o’clock was bedtime and we were soon
tucked up and snoring. In those days we had the early-to-bed, early-to-rise
culture for kids. Oh! how could I
ever forget the hordes of mosquitoes
that tormented us every night.
The Rev TAM Jayawardene was well known to us and lived in an old
bungalow opposite the church with his trusted servant. The good reverend provided spiritual support to his flock. We saw the Christenings, weddings and funerals in monotonous regularity. He was truly aman
ofGod. Tolling ofchurch bells
filled our senses. The Church managed the St. John’s
Girls and Boys schools. Being so close to our home on Wickramasinghe Place, I started school atthe kindergarten of the girls’ school in 1947. Mrs. Aldons (Sr.) was its Principal
and my class teacher was Mrs. de
Mel. Her daughter was in my class. I
a few names frommy class.
Lakshman Heendeniya, Athula Perera, Sujatha Perera,
Mohini Seneviratne and Sonia Wickramasinghe. I have often wondered how life
turned out for them.
Wickramasinghe Place went straight uphill and met
the road that joined High Level road.
At the top ofthe hill lived Vernon Botejue and several familiesof Seneviratnes. I have very little recollection of the Girls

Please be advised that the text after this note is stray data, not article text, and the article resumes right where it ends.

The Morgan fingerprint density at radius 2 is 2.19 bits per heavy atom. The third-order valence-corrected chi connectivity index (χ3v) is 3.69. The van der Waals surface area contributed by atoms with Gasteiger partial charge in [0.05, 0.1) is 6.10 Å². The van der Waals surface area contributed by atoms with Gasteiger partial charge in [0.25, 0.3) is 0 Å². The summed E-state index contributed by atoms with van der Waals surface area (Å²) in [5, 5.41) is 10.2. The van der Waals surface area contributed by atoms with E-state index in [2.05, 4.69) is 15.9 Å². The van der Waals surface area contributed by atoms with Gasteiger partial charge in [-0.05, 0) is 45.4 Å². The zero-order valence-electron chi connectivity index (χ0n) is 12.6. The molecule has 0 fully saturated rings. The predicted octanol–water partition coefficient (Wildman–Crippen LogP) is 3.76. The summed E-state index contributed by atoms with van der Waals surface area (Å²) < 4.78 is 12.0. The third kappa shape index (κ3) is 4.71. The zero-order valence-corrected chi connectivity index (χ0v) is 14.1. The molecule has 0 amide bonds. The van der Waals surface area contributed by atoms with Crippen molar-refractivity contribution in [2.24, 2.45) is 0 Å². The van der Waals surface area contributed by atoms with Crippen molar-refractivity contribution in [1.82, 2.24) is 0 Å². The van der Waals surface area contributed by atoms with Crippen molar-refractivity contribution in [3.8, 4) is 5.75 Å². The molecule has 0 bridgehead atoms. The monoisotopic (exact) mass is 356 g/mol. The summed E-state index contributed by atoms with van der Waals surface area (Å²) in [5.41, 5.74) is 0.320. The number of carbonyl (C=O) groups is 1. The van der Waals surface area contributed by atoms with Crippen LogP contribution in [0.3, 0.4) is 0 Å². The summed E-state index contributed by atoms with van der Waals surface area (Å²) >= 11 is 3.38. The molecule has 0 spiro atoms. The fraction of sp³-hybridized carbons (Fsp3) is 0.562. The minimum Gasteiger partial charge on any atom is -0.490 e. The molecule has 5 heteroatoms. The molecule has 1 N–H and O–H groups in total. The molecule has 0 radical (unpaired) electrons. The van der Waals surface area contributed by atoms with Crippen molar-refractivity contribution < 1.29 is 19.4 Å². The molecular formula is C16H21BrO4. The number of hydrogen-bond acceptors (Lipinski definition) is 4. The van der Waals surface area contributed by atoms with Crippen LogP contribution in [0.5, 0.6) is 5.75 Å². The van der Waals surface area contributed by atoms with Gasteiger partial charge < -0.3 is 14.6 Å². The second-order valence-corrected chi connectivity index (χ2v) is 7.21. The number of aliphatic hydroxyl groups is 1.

School except the toilets were far awayfromthe Kindergarten and accidents
happened en route. Nugegoda was well endowed
with schools. There was Girton School, Anula Vidyalaya and St Joseph’s Convent.
The whole community attended their sports meets,
fetes and plays.
I remember Banda with his
long curly hair tied in a knot at theback.
He carried a white cotton bag and visited us quarterly, always in the mid
afternoon. His bag was full of jewellery. As he opened themthe gold, rubies, diamonds and emeralds glistened in the mid day sun. I can still picture myaunts wide eyed and mesmerised by the display. In those days the middle classes were a close knit community and were known to each other. He knew
the latest family gossip which he